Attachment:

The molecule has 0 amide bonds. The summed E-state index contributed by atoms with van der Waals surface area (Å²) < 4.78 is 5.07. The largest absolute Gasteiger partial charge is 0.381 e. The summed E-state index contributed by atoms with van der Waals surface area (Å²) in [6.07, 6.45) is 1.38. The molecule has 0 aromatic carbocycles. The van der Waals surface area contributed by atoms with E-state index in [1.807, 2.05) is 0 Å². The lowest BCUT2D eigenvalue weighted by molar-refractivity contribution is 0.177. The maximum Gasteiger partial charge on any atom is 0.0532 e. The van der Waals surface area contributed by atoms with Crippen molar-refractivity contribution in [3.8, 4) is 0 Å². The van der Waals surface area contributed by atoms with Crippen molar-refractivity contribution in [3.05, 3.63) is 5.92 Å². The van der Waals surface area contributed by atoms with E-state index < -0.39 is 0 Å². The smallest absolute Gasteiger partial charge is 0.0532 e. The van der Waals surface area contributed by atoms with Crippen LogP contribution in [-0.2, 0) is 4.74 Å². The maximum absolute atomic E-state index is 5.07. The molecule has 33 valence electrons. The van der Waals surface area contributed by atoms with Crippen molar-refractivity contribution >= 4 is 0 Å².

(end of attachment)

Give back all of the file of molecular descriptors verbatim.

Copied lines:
The molecule has 0 amide bonds. The summed E-state index contributed by atoms with van der Waals surface area (Å²) < 4.78 is 5.07. The largest absolute Gasteiger partial charge is 0.381 e. The summed E-state index contributed by atoms with van der Waals surface area (Å²) in [6.07, 6.45) is 1.38. The molecule has 0 aromatic carbocycles. The van der Waals surface area contributed by atoms with E-state index in [1.807, 2.05) is 0 Å². The lowest BCUT2D eigenvalue weighted by molar-refractivity contribution is 0.177. The maximum Gasteiger partial charge on any atom is 0.0532 e. The van der Waals surface area contributed by atoms with Crippen molar-refractivity contribution in [3.8, 4) is 0 Å². The van der Waals surface area contributed by atoms with Crippen molar-refractivity contribution in [3.05, 3.63) is 5.92 Å². The van der Waals surface area contributed by atoms with E-state index < -0.39 is 0 Å². The smallest absolute Gasteiger partial charge is 0.0532 e. The van der Waals surface area contributed by atoms with Crippen LogP contribution in [-0.2, 0) is 4.74 Å². The maximum absolute atomic E-state index is 5.07. The molecule has 33 valence electrons. The van der Waals surface area contributed by atoms with Crippen molar-refractivity contribution >= 4 is 0 Å².